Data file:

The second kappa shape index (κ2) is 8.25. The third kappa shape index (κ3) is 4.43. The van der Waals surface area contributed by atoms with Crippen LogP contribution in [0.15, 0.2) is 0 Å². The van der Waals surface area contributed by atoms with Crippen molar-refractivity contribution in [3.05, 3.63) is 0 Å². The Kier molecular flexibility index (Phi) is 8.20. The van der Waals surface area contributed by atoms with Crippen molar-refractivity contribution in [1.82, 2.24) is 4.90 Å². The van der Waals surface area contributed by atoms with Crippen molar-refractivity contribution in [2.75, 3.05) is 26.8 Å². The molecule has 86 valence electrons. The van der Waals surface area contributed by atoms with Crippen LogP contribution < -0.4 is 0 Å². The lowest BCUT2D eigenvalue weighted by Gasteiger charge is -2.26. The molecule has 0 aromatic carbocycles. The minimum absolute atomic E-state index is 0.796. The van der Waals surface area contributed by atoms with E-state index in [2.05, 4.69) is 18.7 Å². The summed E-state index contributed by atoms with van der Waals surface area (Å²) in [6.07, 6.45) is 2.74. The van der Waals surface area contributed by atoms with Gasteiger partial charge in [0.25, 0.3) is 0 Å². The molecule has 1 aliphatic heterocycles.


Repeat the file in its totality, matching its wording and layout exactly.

The second kappa shape index (κ2) is 8.25. The third kappa shape index (κ3) is 4.43. The van der Waals surface area contributed by atoms with Crippen LogP contribution in [0.15, 0.2) is 0 Å². The van der Waals surface area contributed by atoms with Crippen molar-refractivity contribution in [3.05, 3.63) is 0 Å². The Kier molecular flexibility index (Phi) is 8.20. The van der Waals surface area contributed by atoms with Crippen molar-refractivity contribution in [1.82, 2.24) is 4.90 Å². The van der Waals surface area contributed by atoms with Crippen molar-refractivity contribution in [2.75, 3.05) is 26.8 Å². The molecule has 86 valence electrons. The van der Waals surface area contributed by atoms with Crippen LogP contribution < -0.4 is 0 Å². The lowest BCUT2D eigenvalue weighted by Gasteiger charge is -2.26. The molecule has 0 aromatic carbocycles. The minimum absolute atomic E-state index is 0.796. The van der Waals surface area contributed by atoms with E-state index in [2.05, 4.69) is 18.7 Å². The summed E-state index contributed by atoms with van der Waals surface area (Å²) in [6.07, 6.45) is 2.74. The van der Waals surface area contributed by atoms with Gasteiger partial charge in [0.25, 0.3) is 0 Å². The molecule has 1 aliphatic heterocycles.